In part 1, I gave my reviews for different mice I tried to alleviate my forearm pain. However, ergonomics is a much broader topic than just mice, even though they caused the most pain for me.

C-Tech Ergo KB-113E

C-Tech Ergo KB-113E top view C-Tech Ergo KB-113E tenting close-up C-Tech Ergo KB-113E desk view C-Tech Ergo KB-113E tenting

Also known as the Nulea Ergonomic Keyboard. I bought this keyboard for 20€; it was by far the cheapest ergonomic keyboard I could find. It is also by far the ugliest keyboard I have ever seen.

It functions exactly as you would think a cheap membrane keyboard would. The experience is standard at best. It gets the job done, but after 6 months, the palm rests have now been permanently moulded into the shape of my hands, the ABS keycaps are shiny, and the apostrophe key either does not work or produces two apostrophes. The tenting is quite low, and the keyboard itself is very large, so it is uncomfortable to use a mouse with it.

The actuation force is also quite high, around 65g from my (amateur) measurements. My pinkies tend to hurt from prolonged use.

However, it was a good introduction to split keyboards. It took me a week or two to get used to it, and I will probably never return to a traditional keyboard.

Logitech Studio Mat

Cold made my pain worse, and my desk was not exactly the best sliding surface for my mice, so I decided to get a desk mat.

Got the grey Studio Mat. Incredibly cheap, surprisingly small but big enough for work (which I think I prefer, sometimes the desk needs to tend to non-soft matters). My only complaint is the 2mm is a bit hard; I wish they had a 3.5mm version1.

Ikea Flintan office chair

Recently sky-rocketed in price (from 80 to 120€), but I managed to get it almost new for 50€. Extremely happy. The armrests completely changed how I sit at the desk, but they do not get in the way of sitting cross-legged. Also, the seat is big enough to sit cross-legged. The back support helps me sit better for longer. I thought I would miss the option to lock the back tilt, but so far, I do not mind; the resistance is just enough to keep my position without strain. However, YMMV, as the resistance is not adjustable.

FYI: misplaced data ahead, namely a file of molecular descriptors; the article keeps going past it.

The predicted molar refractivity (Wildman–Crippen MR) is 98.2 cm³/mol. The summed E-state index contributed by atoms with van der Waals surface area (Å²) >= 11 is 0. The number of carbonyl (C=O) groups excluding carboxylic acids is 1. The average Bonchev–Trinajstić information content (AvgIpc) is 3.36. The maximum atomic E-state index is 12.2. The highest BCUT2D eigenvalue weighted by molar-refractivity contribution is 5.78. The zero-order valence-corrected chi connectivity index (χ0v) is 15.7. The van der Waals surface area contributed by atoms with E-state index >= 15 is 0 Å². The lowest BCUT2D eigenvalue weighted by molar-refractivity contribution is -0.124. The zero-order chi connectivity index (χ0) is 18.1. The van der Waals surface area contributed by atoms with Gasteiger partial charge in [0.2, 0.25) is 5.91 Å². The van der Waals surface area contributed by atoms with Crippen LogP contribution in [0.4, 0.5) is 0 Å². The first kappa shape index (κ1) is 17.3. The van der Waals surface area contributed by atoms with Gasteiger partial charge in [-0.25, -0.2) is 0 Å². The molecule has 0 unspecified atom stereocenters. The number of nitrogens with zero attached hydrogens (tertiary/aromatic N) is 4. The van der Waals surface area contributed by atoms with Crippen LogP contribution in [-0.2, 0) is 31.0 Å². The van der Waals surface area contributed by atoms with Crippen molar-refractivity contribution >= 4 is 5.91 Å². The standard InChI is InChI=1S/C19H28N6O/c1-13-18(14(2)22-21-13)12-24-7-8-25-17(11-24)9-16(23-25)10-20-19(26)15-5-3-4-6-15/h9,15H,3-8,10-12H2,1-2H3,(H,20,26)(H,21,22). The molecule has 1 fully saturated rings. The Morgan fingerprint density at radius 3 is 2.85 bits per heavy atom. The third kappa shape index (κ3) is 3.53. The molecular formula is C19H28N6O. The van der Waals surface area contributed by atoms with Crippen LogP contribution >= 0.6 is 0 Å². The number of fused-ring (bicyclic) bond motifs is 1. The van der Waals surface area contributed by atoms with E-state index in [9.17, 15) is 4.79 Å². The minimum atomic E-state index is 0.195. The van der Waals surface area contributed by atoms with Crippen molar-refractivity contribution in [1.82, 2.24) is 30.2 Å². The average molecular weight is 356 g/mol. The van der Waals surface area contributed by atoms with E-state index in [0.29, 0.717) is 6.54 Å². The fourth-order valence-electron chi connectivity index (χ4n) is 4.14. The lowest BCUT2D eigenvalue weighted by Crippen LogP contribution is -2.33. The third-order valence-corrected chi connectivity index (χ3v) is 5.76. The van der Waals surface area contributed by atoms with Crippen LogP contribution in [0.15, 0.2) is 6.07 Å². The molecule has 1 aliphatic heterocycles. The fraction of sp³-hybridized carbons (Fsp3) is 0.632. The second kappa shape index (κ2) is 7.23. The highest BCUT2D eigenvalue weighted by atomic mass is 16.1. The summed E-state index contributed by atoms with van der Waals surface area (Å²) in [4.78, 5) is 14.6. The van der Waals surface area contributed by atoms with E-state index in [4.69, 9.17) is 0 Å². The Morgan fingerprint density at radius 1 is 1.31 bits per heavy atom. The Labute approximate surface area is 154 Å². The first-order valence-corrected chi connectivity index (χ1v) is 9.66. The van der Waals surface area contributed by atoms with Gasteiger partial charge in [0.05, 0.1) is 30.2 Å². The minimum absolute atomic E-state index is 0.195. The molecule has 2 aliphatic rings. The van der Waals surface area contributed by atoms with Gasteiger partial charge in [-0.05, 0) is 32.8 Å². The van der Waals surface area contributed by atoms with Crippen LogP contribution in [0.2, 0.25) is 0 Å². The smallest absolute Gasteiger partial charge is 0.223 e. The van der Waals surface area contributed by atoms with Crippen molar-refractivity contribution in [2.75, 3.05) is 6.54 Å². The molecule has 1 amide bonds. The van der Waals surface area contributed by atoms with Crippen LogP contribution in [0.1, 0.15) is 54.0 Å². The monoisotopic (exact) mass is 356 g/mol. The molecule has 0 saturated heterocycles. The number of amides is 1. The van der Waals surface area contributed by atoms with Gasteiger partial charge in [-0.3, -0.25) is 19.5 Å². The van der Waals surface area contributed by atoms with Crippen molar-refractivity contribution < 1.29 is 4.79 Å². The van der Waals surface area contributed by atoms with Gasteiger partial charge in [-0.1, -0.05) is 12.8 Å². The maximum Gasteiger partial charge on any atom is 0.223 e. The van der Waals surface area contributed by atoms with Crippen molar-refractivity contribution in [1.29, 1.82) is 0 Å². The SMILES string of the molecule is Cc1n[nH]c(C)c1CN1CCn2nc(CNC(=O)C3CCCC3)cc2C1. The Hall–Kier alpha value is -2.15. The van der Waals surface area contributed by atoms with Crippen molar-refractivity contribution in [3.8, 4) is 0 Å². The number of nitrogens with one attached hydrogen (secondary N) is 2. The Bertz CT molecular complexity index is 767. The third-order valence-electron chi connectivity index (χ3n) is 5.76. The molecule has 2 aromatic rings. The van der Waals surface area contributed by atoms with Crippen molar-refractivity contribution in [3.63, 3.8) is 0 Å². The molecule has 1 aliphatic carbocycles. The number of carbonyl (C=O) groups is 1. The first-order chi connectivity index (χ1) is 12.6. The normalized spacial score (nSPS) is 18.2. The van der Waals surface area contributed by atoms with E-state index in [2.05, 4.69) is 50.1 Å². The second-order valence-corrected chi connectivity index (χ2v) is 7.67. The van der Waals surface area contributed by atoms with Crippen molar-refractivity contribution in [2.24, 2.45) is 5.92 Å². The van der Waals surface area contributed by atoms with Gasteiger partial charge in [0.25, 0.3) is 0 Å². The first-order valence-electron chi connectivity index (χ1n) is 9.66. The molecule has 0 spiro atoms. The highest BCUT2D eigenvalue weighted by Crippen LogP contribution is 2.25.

Stell SOS 1010 monitor stand

Get a monitor stand, any monitor stand (and a monitor). You do not need a fancy adjustable one – a fixed one will do if your screen is of any useful size. I got this one for 20€, am very happy.

I had an adjustable one before, but the problem with the classic approach is that it varies two axes when changing height; it either goes sideways or changes your distance to it.

Habits

Changing my devices was only a factor. Changing my habits was an equally large one. E.g., I was influenced a lot by Cal Newport’s Digital Minimalism, which helped me cut down my smartphone habits, which in turn reduced stress on my wrists. I started rigorously applying the Pomodoro technique to enable my muscles (and eyes) to rest between work sessions. I started exercising, which helped my wrist pain as well.

Workouts

Exercise. It makes all the difference. I currently do the minroutine from r/bodyweightfitness and it does what it promises – helps me move more without complicated schedules, apps or timers.

Eye drops

Long screen sessions got me a slight dry eye syndrome that started to temporarily worsen my eyesight. Eye drops are good for relief; regular pauses (for prevention) are better. I currently have Artelac TripleAction on hand. If you get some, choose the ones with the special air-proof design, which are more expensive but do not have any preservatives (but still last for ages). Ones with oil provide much longer relief.

Death to touchpads

In my opinion, in terms of ergonomics, laptop touchpads are the worst input device available. I am careful to always carry a mouse with me nowadays.

Other keyboard options

I have considered the Microsoft Sculpt Ergonomic keyboard, but it cost almost twice as much as the C-Tech, even second-hand, which seemed too much for an experiment.

I reconsidered it since the C-Tech is really wide, and I would prefer my mouse closer, but I have seen reviews, and it seems the keyboard has its quirks – like the large dongle and the Fn switch – and I was unpersuaded it was worth the money.

I am not aware of any other commercial budget split keyboards in my market. But that is not the only option (stick around for part 3)…

Bottom line

If you are starting to experience pain, I strongly suggest you start working on mitigating it as soon as possible. I am aware the products in this series can quickly add up; it is not the only thing you can do.

If you are reading this, chances are you are also experiencing pain. I hope the insights in this series will prove helpful to you and that you manage the pain better than I did. To the rest of you – may this be a cautionary tale. Take care!

  1. Which LTT claims is the perfect compromise and seems as just enough addition for comfort. 


There is one last thing to tackle – a better keyboard. But that is a story for another time.

This post is part 2 in a 2-part series.

  • Part 1 – Mice
  • Part 2 – Workplace & lifestyle